Tuesday, September 2, 2008


Kurt Scherf opened the session by discussing how multi-platform video experiences are not a reality today. When consumers access Internet video services, for example, they are overwhelmingly accessing content only on the PC, and very few are using TVs and portable multimedia players (PMPs). Only 5% of Internet video viewers watch their video on a PMP, not a highly successful platform.

From Parks Associates’ TV 2.0: The Consumer Perspective consumer research study, multi-room access to content in the form of whole-house DVR applications is a feature of growing importance. Parks’ research indicates that operators who deploy multi-room DVR will be in a better position to acquire customers from other service providers who are not offering such a solution. Also, Internet video services are struggling to attract a substantial base of paying customers. However, making video accessible at the television will change this dynamic considerably. Scherf said that connected consumer electronics platforms – including game consoles, televisions, DVD players, and others will contribute to growing revenues for Internet video services.

The panelists then had a chance to introduce themselvess:

Richard Bullwinkle, Chief Evangelist, Macrovision - DLNA is important – to address TV to Internet connectivity. Hard drive in the home is a waste of energy, etc. Content in the cloud is the future, once rights are addressed, as content companies are better archivers of their content. Future of their business: 1) metadata provider, 2) guidance which is social network related (widgets and recommendations), 3) technology in the form of DLNA toolkit.

Bernhard von Canstein, Director, Europe, Qualcomm - Most transmission is point to point, which does not serve video – therefore they developed MediaFLO. MediaFLO provides the full end to end ecosystem in the US. Live streaming video and clipcasting provided. MediaFLO up and running in the US but just now entering Europe. FLO Forum is driving standardization worldwide.

Laurent Jabiol, CEO, NEOTION - Neotion is a French company. They are focused on bringing premium content services directly to the television. Pay TV providers struggle with high infrastructure costs to deploy customer premise equipment such as set-top boxes. Enabling televisions to receive IP services is a cost-effective way to enable new services in the living rooms. Netion’s solution takes European standards such as DVB-CI and CI+ and creates CI modules that televisions can accept to receive premium services. These modules allow televisions to perform a variety of functions, including DVR, multi-room streaming, and support high-quality video experiences (MPEG-4 and high-definition content).

John LeMoncheck, Co-Founder, Wireless HD and SiBeam - SiBeam’s solution enables the wireless transmission of gigabits of data – enough for uncompressed HD signals in the home. Back channel enables wireless connectivity to other devices, such as iPod, digital camera, STB, etc. The 60GHz band is a new spectrum capable of very high output. SiBeam formed WirelessHD forum to unite early chip and TV set players. DHCP is the method of content protection, now approved by Hollywood.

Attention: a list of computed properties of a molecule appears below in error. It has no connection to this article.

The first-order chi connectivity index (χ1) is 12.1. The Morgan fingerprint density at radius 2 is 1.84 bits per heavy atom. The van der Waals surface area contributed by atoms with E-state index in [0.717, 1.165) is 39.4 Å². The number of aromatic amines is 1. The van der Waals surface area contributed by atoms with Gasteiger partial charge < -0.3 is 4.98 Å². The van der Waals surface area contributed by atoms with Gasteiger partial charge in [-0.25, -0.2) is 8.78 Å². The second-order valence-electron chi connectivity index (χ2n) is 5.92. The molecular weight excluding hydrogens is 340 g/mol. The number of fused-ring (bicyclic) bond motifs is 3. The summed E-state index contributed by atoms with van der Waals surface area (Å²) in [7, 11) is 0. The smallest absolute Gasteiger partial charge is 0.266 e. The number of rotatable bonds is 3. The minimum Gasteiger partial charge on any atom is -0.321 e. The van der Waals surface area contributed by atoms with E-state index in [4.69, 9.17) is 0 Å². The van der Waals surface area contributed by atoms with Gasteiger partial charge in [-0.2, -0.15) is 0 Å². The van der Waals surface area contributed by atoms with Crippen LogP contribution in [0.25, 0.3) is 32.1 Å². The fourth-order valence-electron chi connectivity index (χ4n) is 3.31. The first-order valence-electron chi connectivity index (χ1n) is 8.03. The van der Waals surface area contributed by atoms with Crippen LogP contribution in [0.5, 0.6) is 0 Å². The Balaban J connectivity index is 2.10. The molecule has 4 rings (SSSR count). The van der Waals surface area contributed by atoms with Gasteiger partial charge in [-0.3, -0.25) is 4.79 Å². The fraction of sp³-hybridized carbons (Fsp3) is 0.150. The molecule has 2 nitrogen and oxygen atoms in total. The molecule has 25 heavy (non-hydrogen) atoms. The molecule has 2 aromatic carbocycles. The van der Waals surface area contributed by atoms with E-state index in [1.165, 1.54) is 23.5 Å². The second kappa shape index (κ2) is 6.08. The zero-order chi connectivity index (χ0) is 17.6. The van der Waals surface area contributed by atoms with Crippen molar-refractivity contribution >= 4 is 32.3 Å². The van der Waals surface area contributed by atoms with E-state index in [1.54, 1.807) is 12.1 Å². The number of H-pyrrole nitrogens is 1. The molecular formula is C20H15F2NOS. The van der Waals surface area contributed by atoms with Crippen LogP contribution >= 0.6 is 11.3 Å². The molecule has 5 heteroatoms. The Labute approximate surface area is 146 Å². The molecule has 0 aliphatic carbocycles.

Eugen Pfumfel, Toshiba Europe - Toshiba develops system-on-chip (SoC) solutions that enable consumer electronics platforms to become video platforms. Their SoC solutions are aimed at mobile television, digital television, and high-definition offerings. Toshiba’s solutions support MPEG-4 decoding, pixel improvement, and connectivity (wired and wireless).

In the Q&A, Scherf asked the panelists about the use cases for video devices that would exhibit strong early growth.

Richard Bulwinkle commented that the products that delight the customer will be the ones that will be sold. He noted that success will come from understanding the use cases, and particularly those that provide for greater consumer personalization of the video experience.

Laurent Jabiol from Neotion agreed, indicating that devices that offer options, flexibility and provide user control will win.

John LeMoncheck said that a key to video products was to ensure that any new features – such as wireless connectivity – don’t degrade the primary focus of the device – like being a good TV. Therefore, TV manufacturers have been very reluctant to add new features that will have to support.

Bernhard von Canstein indicated that the importance of mobile TV was to prevent churn, and that it would be important for mobile TV services to blend more seamlessly with wireline based services to provide more of an integrated experience. This means that user interface consistency will be a very important feature of multi-screen television services.

Kurt asked if there will be many wireless HD sets in them? SiBeam says many radios will coexist in the TV.

Kurt asked if the future home will have thick clients, or many thin, and what is the future for STBs? Richard Bulwinkle indicated that the answer is going to vary from one region to another. The Asian entertainment experience, he noted, is very personal and much more reliant on mobile devices than in other parts of the world. For some consumers, the mobile phone will be the only entertainment platform. Many different types of devices throughout the home – room for many to play together.

Laurent Jabiol from Neotion said that it was important to keep the television as front-and-center of the entertainment experience. He noted that deviations from this vision, including the Media Center PC/living room PC have failed because the living room is not the right place for a PC. Eugen Pfumfel from Toshiba indicated that the game console or PC both will entertain in other rooms.

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